CenturyLink has acquired Orchestrate, a developer of a managed database service, in order to extend its cloud offerings with a database-as-a-service offering.
Announced today, the move means that CenturyLink gains ownership of Orchestrate's NoSQL database platform, and gets to add the firm's experienced data services team to its own product development and technology organisation.
Orchestrate's platform already had limited availability on Amazon's AWS, but was also available as a managed service that could be deployed in a variety of infrastructure environments.
However, it seems that CenturyLink was so impressed when Orchestrate tested the platform on CenturyLink's cloud last year that it decided to bring the company into the fold.
"There are dozens of database packages in the market that didn't even exist five years ago. Each one has important trade-offs. Is it easy to use? How does it scale? What does it take to get resilience?" said Richard Seroter, CenturyLink's director of product management, writing on the firm's blog.
"Developers are faced with the choice of weaving together multiple technologies in order to get the back-end services they need, or settling on a single-purpose platform that meets some of their requirements."
Seroter explained that Orchestrate offered a more complete solution, creating a multi-modal managed database fabric that gives developers a single application programming interface for key-value, geospatial, graph and time series data.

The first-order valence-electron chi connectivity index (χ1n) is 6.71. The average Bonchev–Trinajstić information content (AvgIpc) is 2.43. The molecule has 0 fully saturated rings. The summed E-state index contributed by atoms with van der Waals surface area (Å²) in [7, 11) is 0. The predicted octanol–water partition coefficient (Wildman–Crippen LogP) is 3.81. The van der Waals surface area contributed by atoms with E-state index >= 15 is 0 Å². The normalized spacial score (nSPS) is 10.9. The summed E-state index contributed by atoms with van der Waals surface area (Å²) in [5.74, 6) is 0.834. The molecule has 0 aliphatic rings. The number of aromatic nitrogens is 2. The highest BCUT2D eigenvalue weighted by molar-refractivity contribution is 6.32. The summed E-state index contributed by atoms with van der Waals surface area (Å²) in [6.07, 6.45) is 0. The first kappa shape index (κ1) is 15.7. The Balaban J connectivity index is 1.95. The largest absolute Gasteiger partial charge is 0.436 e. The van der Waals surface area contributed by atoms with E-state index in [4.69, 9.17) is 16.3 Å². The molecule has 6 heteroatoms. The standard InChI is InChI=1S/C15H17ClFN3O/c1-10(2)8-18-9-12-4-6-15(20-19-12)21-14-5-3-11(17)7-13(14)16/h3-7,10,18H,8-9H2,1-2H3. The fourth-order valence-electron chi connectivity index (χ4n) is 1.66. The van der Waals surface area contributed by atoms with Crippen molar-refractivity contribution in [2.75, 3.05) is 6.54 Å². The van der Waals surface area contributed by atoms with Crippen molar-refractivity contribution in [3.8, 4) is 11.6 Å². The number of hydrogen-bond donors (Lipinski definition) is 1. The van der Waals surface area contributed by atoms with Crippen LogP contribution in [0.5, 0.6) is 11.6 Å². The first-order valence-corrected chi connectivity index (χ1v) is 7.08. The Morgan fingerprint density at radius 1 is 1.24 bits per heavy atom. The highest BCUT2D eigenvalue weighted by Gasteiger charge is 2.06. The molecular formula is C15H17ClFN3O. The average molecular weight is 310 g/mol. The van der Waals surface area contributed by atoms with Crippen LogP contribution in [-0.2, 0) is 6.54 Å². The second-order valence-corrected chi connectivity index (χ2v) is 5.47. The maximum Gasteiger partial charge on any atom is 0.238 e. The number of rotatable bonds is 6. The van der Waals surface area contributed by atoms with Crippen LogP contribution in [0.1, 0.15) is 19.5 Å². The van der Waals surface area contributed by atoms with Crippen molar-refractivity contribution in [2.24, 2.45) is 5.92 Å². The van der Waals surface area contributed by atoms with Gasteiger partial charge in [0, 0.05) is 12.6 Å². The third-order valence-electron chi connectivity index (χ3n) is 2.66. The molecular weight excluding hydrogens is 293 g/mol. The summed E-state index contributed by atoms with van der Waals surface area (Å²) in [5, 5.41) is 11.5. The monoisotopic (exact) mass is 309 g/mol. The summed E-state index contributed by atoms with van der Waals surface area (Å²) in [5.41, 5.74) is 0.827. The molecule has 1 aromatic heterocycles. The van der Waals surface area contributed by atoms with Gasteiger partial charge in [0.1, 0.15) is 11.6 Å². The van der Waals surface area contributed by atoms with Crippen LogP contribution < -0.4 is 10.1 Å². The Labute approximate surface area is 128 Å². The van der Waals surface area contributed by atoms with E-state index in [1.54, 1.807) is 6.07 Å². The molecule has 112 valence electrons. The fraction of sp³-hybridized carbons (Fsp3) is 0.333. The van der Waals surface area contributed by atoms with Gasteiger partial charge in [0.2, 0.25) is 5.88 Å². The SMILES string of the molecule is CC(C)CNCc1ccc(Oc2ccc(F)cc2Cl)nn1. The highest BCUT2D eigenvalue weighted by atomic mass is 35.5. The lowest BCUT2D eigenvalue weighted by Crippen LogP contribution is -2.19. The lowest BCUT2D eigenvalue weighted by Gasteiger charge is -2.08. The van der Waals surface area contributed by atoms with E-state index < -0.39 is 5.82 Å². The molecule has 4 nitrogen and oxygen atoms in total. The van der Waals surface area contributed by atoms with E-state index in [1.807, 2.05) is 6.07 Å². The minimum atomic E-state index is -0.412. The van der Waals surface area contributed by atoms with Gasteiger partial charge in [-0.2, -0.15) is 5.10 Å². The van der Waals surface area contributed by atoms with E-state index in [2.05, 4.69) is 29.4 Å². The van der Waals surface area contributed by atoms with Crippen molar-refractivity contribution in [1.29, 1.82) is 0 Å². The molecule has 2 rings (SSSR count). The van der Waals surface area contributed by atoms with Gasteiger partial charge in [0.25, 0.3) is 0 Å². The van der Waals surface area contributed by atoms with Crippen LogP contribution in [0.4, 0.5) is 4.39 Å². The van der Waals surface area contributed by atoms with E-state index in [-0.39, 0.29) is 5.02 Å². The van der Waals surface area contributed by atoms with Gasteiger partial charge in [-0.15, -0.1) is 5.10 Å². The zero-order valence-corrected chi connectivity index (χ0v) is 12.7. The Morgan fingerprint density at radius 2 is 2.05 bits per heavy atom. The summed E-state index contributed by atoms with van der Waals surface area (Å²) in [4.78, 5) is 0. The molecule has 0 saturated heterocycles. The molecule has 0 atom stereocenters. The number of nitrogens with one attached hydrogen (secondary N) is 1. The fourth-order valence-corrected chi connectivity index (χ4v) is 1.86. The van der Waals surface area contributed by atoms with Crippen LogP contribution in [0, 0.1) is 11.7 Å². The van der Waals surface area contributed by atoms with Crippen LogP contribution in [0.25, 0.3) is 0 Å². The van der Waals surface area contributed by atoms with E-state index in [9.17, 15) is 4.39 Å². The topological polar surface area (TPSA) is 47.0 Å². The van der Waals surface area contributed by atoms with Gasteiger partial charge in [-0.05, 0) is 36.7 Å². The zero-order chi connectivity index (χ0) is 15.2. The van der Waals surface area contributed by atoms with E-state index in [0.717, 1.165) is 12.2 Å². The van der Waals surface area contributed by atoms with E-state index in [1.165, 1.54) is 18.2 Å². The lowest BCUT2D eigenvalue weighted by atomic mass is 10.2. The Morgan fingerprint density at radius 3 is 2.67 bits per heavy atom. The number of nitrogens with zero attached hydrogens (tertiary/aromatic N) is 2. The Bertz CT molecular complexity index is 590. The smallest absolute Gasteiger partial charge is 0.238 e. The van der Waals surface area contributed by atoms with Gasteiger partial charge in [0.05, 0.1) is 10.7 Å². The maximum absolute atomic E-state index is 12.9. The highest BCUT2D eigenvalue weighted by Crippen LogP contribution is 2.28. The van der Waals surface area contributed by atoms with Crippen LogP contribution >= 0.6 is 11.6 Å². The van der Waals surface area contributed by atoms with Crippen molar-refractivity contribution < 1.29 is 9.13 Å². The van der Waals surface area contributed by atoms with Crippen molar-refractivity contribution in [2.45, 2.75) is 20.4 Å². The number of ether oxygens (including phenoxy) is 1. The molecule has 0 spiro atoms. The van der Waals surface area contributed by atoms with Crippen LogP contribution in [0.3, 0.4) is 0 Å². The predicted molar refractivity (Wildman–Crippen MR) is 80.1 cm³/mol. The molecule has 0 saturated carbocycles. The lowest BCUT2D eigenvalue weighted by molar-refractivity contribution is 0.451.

"We marvelled at how easy it was to integrate with Orchestrate when we added them to our Cloud Marketplace earlier this year," he added.
CenturyLink is deploying the Orchestrate service from four CenturyLink data centres around the world with immediate effect, and expects to roll it out to more in future.
However, Seroter pledged that the firm will continue to keep it available from AWS "because that's important to many existing Orchestrate customers".
CenturyLink acquired hosting and service providers Savvis and Tier 3 last year, and declared its intention to compete aggressively in the cloud market having made cuts in the price of its services.
The firm also introduced hosted private cloud services for enterprise customers concerned about the security of the public cloud.
Cloud rival Rackspace made similar moves last year, acquiring ObjectRocket and bringing its technology to market as a cloud-based NoSQL database service.
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